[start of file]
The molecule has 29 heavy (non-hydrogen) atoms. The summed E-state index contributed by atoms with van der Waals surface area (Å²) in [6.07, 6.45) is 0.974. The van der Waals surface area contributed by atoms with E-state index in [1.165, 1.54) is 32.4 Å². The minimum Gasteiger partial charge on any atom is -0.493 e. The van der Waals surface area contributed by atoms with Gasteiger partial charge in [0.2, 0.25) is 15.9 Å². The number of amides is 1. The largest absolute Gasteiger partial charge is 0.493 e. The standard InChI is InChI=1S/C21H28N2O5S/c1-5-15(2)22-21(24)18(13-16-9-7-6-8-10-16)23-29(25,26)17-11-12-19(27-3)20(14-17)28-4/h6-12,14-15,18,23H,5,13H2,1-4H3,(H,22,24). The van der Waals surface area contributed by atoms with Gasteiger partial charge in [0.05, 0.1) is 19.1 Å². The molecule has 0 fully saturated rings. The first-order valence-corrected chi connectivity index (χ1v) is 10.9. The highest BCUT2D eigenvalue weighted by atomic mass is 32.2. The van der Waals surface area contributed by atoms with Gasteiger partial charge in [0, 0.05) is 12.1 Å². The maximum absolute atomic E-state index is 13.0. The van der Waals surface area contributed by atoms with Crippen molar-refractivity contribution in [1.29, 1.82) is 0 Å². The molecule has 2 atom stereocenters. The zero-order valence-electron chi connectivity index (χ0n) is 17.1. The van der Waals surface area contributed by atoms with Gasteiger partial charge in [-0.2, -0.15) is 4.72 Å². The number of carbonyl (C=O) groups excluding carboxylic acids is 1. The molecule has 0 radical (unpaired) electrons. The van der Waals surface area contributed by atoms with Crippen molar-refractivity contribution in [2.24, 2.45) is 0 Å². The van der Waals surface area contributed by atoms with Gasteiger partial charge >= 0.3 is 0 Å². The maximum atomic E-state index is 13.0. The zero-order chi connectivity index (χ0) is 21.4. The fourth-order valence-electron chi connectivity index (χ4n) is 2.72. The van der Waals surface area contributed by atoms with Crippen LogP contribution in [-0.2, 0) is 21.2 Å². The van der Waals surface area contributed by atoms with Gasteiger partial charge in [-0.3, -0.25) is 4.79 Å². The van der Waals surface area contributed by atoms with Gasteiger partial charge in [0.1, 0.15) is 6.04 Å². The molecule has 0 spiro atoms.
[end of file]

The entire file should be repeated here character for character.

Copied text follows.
The molecule has 29 heavy (non-hydrogen) atoms. The summed E-state index contributed by atoms with van der Waals surface area (Å²) in [6.07, 6.45) is 0.974. The van der Waals surface area contributed by atoms with E-state index in [1.165, 1.54) is 32.4 Å². The minimum Gasteiger partial charge on any atom is -0.493 e. The van der Waals surface area contributed by atoms with Gasteiger partial charge in [0.2, 0.25) is 15.9 Å². The number of amides is 1. The largest absolute Gasteiger partial charge is 0.493 e. The standard InChI is InChI=1S/C21H28N2O5S/c1-5-15(2)22-21(24)18(13-16-9-7-6-8-10-16)23-29(25,26)17-11-12-19(27-3)20(14-17)28-4/h6-12,14-15,18,23H,5,13H2,1-4H3,(H,22,24). The van der Waals surface area contributed by atoms with Gasteiger partial charge in [0.05, 0.1) is 19.1 Å². The molecule has 0 fully saturated rings. The first-order valence-corrected chi connectivity index (χ1v) is 10.9. The highest BCUT2D eigenvalue weighted by atomic mass is 32.2. The van der Waals surface area contributed by atoms with Gasteiger partial charge in [0, 0.05) is 12.1 Å². The maximum absolute atomic E-state index is 13.0. The van der Waals surface area contributed by atoms with Crippen molar-refractivity contribution in [1.29, 1.82) is 0 Å². The molecule has 2 atom stereocenters. The zero-order valence-electron chi connectivity index (χ0n) is 17.1. The van der Waals surface area contributed by atoms with Gasteiger partial charge in [-0.2, -0.15) is 4.72 Å². The number of carbonyl (C=O) groups excluding carboxylic acids is 1. The molecule has 0 radical (unpaired) electrons. The van der Waals surface area contributed by atoms with Crippen molar-refractivity contribution in [2.24, 2.45) is 0 Å². The van der Waals surface area contributed by atoms with Gasteiger partial charge >= 0.3 is 0 Å². The maximum atomic E-state index is 13.0. The zero-order chi connectivity index (χ0) is 21.4. The fourth-order valence-electron chi connectivity index (χ4n) is 2.72. The van der Waals surface area contributed by atoms with Crippen LogP contribution in [-0.2, 0) is 21.2 Å². The van der Waals surface area contributed by atoms with Gasteiger partial charge in [-0.3, -0.25) is 4.79 Å². The van der Waals surface area contributed by atoms with Gasteiger partial charge in [0.1, 0.15) is 6.04 Å². The molecule has 0 spiro atoms.